Comedian Hannibal Buress sounds a little worn out after his two-day stint in Miami. ESPN’s “SportsNation” hired him to cover Game 6 of the NBA Finals, but when there was no Game 6, he instead donned Spurs gear and made fun of Heat fans.
“I would have liked it if Miami had won another one so I had a basketball game to go to,” Buress said, in his trademark Mitch Hedberg-esque delivery with a twist — fractured but still relaxed and pointed. “Instead, I fulfilled my contractual obligation to make some videos for ESPN.”
You may remember Buress from last year’s Foot Locker commercial “Nicknames,” in which he assigns Kevin Durant a disappointing new moniker. He also had a bit role as a “recurring hobo” on NBC’s “30 Rock,” where he served as a writer. Buress also spent one season writing for “Saturday Night Live.”
Since then, Buress has a handful of acclaimed albums and specials under his belt and is becoming a star in his own right. Despite his success, his affinity for and start in comedy were an unlikely foundation.
“I appreciated comedy in passing, but it wasn’t really something I wanted to do,” Buress said. After a fluke open mic performance, he was hooked and moved from his hometown of Chicago to New York City.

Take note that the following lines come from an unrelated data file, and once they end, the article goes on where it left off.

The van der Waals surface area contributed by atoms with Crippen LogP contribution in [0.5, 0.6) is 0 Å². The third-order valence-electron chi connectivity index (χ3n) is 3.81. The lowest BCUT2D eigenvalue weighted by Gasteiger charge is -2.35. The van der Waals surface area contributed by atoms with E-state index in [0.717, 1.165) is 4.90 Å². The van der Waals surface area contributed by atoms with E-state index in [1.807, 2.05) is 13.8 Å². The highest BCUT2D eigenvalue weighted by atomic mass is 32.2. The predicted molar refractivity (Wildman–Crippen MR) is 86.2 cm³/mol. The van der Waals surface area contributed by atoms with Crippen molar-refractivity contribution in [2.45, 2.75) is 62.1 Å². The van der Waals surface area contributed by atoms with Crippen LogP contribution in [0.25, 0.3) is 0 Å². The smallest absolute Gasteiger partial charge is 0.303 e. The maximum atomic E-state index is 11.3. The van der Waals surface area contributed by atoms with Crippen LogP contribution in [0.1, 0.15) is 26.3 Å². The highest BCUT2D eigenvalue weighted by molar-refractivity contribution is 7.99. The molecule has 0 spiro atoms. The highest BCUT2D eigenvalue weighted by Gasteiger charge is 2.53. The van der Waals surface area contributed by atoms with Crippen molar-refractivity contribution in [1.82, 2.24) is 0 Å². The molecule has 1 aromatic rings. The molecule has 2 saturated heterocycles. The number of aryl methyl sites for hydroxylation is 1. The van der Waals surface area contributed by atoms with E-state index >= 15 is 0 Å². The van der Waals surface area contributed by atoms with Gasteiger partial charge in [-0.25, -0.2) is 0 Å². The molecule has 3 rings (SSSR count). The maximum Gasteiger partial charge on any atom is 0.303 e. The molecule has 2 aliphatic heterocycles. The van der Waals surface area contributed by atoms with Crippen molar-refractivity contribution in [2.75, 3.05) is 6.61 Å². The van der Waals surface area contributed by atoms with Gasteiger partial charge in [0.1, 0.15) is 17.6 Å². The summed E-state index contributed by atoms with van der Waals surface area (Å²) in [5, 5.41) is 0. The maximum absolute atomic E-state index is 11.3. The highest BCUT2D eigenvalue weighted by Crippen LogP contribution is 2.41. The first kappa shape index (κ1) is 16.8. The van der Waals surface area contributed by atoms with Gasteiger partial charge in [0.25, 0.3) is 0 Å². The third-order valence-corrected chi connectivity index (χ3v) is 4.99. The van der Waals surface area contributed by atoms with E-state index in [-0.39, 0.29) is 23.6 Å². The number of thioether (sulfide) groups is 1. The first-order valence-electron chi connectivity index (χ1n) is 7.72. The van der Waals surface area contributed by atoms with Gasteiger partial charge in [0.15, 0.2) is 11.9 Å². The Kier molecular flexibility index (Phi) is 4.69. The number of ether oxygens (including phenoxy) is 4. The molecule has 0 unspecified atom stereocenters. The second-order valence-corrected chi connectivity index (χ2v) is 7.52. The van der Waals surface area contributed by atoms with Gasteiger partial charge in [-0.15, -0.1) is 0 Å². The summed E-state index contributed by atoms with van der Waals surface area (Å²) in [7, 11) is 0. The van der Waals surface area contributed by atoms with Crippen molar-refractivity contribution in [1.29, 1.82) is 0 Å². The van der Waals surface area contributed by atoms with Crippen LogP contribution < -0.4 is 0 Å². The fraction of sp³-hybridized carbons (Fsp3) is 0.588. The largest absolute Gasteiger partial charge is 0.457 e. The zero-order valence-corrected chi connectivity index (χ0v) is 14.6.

“I didn’t have a plan. I slept on the train a little bit,” Buress said. “I think people build that up and say, ‘You struggled so hard! You were homeless!’ but I didn’t need to do that. I could’ve gone back home to Chicago. People try to make it into this big triumphant thing, but I was stubbornly homeless.”
The casualness with which describes this chain of events is like his performance tenor: He’s noted for his “slacker charm” (as Paste Magazine described it) while relaying autobiographical anecdotes.
One point frequently made by reviewers is that Buress is a minority comedian whose material doesn’t overtly press the issue of race.
In classic Buress-ian style, he acknowledges that perception by saying simply, “I just do what I think is funny.”
IF YOU GO
With: Jenny Godwin, Josh Lathe, Spencer Hicks
When: 8 p.m. and 10:30 p.m. Tuesday
Where: Oklahoma Contemporary Arts Center, 3000 General Pershing Boulevard
When: 7 p.m. Wednesday
Where: Reynolds Performing Arts Center (Holmberg Hall) — 560 Parrington Oval, Norman